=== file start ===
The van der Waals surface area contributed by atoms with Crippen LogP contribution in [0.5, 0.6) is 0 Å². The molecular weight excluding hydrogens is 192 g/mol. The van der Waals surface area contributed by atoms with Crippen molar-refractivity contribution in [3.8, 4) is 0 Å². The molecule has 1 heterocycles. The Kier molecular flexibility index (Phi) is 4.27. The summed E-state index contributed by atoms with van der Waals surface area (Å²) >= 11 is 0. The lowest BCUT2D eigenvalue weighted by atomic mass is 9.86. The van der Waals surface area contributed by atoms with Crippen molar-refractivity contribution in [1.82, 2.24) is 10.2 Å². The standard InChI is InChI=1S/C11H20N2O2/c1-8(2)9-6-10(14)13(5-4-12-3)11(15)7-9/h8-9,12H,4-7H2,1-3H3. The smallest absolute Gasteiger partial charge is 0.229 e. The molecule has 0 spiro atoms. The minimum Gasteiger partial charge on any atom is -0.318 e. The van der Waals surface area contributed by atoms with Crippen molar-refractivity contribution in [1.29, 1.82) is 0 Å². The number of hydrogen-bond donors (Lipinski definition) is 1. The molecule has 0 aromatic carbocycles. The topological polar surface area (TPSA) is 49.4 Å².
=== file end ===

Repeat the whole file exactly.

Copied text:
The van der Waals surface area contributed by atoms with Crippen LogP contribution in [0.5, 0.6) is 0 Å². The molecular weight excluding hydrogens is 192 g/mol. The van der Waals surface area contributed by atoms with Crippen molar-refractivity contribution in [3.8, 4) is 0 Å². The molecule has 1 heterocycles. The Kier molecular flexibility index (Phi) is 4.27. The summed E-state index contributed by atoms with van der Waals surface area (Å²) >= 11 is 0. The lowest BCUT2D eigenvalue weighted by atomic mass is 9.86. The van der Waals surface area contributed by atoms with Crippen molar-refractivity contribution in [1.82, 2.24) is 10.2 Å². The standard InChI is InChI=1S/C11H20N2O2/c1-8(2)9-6-10(14)13(5-4-12-3)11(15)7-9/h8-9,12H,4-7H2,1-3H3. The smallest absolute Gasteiger partial charge is 0.229 e. The molecule has 0 spiro atoms. The minimum Gasteiger partial charge on any atom is -0.318 e. The van der Waals surface area contributed by atoms with Crippen molar-refractivity contribution in [1.29, 1.82) is 0 Å². The number of hydrogen-bond donors (Lipinski definition) is 1. The molecule has 0 aromatic carbocycles. The topological polar surface area (TPSA) is 49.4 Å².